A miniature camera for the Large Synoptic Survey Telescope will help test the observatory and take first images

phys.org | 8/3/2018 | Staff
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Scientists at the Department of Energy's SLAC National Accelerator Laboratory are building the world's largest digital camera for astronomy and astrophysics—a minivan-sized 3,200-megapixel "eye" of the future Large Synoptic Survey Telescope (LSST) that will enable unprecedented views of the universe starting in the fall of 2022 and provide new insights into dark energy and other cosmic mysteries. In the meantime, the lab has completed its work on a miniature version that will soon be used for testing the telescope and taking LSST's first images of the night sky.

These images will include glimpses of the motions of asteroids and objects in our solar system with orbits beyond that of Neptune, as well as alerts of sudden events such as supernovae, exploding stars that temporarily light up parts of the sky.

Device - ComCam - Commissioning - Camera - Percent

The device, called ComCam (short for Commissioning Camera), will use only four percent of the full LSST camera's focal plane and produce much smaller images, but it will provide enough "imaging power" to test the observatory while its ultimate camera is still under construction. In fact, ComCam's 144 megapixels outnumber the pixel count that was available to the Sloan Digital Sky Survey, a pioneering astrophysical survey project in the early 2000s.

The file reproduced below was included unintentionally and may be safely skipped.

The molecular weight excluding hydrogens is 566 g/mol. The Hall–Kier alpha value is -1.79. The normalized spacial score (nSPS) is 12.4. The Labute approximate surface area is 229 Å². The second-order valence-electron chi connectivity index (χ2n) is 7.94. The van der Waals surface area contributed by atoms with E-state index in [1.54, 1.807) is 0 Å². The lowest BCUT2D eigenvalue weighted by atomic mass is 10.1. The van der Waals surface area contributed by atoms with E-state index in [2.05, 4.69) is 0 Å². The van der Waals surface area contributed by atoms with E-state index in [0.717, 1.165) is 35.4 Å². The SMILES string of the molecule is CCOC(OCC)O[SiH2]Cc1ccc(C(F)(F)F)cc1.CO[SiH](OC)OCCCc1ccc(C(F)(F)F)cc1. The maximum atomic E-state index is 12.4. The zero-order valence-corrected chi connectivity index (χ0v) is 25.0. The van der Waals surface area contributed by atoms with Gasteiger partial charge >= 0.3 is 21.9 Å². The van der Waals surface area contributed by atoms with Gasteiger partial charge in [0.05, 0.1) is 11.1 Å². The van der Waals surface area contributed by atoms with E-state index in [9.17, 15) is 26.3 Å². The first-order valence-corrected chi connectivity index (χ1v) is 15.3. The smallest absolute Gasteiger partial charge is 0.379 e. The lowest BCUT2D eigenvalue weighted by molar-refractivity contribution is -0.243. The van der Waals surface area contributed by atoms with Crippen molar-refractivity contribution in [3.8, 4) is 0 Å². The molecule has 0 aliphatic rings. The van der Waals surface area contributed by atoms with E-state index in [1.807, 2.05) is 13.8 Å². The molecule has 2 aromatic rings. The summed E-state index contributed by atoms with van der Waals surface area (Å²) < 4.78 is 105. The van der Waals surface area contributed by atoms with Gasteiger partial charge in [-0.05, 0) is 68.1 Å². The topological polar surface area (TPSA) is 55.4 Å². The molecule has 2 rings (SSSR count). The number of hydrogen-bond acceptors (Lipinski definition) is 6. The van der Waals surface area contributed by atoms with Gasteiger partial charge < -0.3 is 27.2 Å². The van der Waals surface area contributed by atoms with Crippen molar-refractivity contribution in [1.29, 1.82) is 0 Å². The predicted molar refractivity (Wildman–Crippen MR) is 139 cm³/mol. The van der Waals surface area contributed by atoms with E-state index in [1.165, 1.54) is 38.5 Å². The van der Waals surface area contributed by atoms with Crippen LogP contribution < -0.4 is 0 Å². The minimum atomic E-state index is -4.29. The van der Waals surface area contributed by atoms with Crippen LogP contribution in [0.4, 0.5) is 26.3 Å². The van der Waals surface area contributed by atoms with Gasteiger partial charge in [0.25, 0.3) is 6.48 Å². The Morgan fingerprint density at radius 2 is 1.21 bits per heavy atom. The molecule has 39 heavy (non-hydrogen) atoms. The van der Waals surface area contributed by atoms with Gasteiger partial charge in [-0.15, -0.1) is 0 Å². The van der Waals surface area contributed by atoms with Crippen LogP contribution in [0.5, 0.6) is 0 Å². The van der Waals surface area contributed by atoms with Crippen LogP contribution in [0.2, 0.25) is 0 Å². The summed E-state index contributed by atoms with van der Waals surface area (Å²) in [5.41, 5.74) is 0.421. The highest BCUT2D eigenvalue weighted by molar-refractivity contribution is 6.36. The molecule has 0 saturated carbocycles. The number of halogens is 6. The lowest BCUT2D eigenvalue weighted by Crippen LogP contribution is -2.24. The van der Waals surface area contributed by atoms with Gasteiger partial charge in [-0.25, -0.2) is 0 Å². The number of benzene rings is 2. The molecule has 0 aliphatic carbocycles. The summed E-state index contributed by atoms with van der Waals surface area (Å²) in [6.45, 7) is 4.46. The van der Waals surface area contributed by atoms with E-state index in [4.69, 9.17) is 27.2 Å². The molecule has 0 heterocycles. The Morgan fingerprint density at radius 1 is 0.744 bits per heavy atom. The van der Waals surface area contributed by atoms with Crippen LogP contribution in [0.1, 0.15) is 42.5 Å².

"ComCam will give us a great head start in checking all of the interfaces between the camera, telescope, site infrastructure and data management," says Kevin Reil, LSST commissioning scientist and SLAC staff scientist.

Integration - Sensors - ComCam - Tasks - SLAC

After completing the integration of imaging sensors into ComCam and other tasks, the SLAC team today shipped the device to LSST headquarters in Tucson, Arizona. There, more components will be added before the finished ComCam is sent to its final destination in Chile later this year.

The extraordinarily high image quality of the full LSST camera will be largely due to its 189 state-of-the-art imaging sensors. Arranged into square arrays, called...
(Excerpt) Read more at: phys.org
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